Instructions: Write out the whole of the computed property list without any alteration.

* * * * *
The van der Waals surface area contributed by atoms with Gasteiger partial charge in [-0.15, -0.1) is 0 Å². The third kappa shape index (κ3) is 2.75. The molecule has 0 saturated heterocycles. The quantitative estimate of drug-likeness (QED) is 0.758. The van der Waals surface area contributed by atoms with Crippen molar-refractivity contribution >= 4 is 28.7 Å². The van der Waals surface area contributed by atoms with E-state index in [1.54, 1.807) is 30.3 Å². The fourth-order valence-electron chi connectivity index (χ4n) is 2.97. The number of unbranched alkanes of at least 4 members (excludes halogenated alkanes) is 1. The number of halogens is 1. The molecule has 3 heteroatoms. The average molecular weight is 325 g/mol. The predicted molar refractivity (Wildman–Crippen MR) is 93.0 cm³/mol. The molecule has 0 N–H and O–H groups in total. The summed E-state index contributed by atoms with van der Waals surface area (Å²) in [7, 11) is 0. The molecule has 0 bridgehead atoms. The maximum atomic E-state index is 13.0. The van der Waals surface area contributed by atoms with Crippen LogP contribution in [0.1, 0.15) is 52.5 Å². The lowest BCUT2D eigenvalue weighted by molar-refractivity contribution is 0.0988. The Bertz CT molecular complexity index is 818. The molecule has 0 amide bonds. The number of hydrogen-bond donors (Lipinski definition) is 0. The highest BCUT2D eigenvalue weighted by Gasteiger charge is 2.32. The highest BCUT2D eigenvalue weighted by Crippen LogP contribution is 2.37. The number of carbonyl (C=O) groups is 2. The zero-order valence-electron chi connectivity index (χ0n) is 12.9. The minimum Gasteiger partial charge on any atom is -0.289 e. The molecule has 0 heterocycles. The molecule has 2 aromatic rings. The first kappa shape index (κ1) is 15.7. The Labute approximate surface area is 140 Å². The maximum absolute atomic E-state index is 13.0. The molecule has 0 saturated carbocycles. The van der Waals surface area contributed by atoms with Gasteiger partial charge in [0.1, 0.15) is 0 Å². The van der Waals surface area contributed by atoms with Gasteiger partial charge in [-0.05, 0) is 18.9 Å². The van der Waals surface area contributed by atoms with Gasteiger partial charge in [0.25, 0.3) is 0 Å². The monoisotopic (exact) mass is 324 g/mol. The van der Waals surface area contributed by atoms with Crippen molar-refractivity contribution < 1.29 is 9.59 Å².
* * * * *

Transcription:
The van der Waals surface area contributed by atoms with Gasteiger partial charge in [-0.15, -0.1) is 0 Å². The third kappa shape index (κ3) is 2.75. The molecule has 0 saturated heterocycles. The quantitative estimate of drug-likeness (QED) is 0.758. The van der Waals surface area contributed by atoms with Crippen molar-refractivity contribution >= 4 is 28.7 Å². The van der Waals surface area contributed by atoms with E-state index in [1.54, 1.807) is 30.3 Å². The fourth-order valence-electron chi connectivity index (χ4n) is 2.97. The number of unbranched alkanes of at least 4 members (excludes halogenated alkanes) is 1. The number of halogens is 1. The molecule has 3 heteroatoms. The average molecular weight is 325 g/mol. The predicted molar refractivity (Wildman–Crippen MR) is 93.0 cm³/mol. The molecule has 0 N–H and O–H groups in total. The summed E-state index contributed by atoms with van der Waals surface area (Å²) in [7, 11) is 0. The molecule has 0 bridgehead atoms. The maximum atomic E-state index is 13.0. The van der Waals surface area contributed by atoms with Crippen LogP contribution in [0.1, 0.15) is 52.5 Å². The lowest BCUT2D eigenvalue weighted by molar-refractivity contribution is 0.0988. The Bertz CT molecular complexity index is 818. The molecule has 0 amide bonds. The number of hydrogen-bond donors (Lipinski definition) is 0. The highest BCUT2D eigenvalue weighted by Gasteiger charge is 2.32. The highest BCUT2D eigenvalue weighted by Crippen LogP contribution is 2.37. The number of carbonyl (C=O) groups is 2. The zero-order valence-electron chi connectivity index (χ0n) is 12.9. The minimum Gasteiger partial charge on any atom is -0.289 e. The molecule has 0 heterocycles. The molecule has 2 aromatic rings. The first kappa shape index (κ1) is 15.7. The Labute approximate surface area is 140 Å². The maximum absolute atomic E-state index is 13.0. The molecule has 0 saturated carbocycles. The van der Waals surface area contributed by atoms with Gasteiger partial charge in [0.1, 0.15) is 0 Å². The van der Waals surface area contributed by atoms with Gasteiger partial charge in [-0.05, 0) is 18.9 Å². The van der Waals surface area contributed by atoms with Gasteiger partial charge in [0.25, 0.3) is 0 Å². The monoisotopic (exact) mass is 324 g/mol. The van der Waals surface area contributed by atoms with Crippen molar-refractivity contribution < 1.29 is 9.59 Å².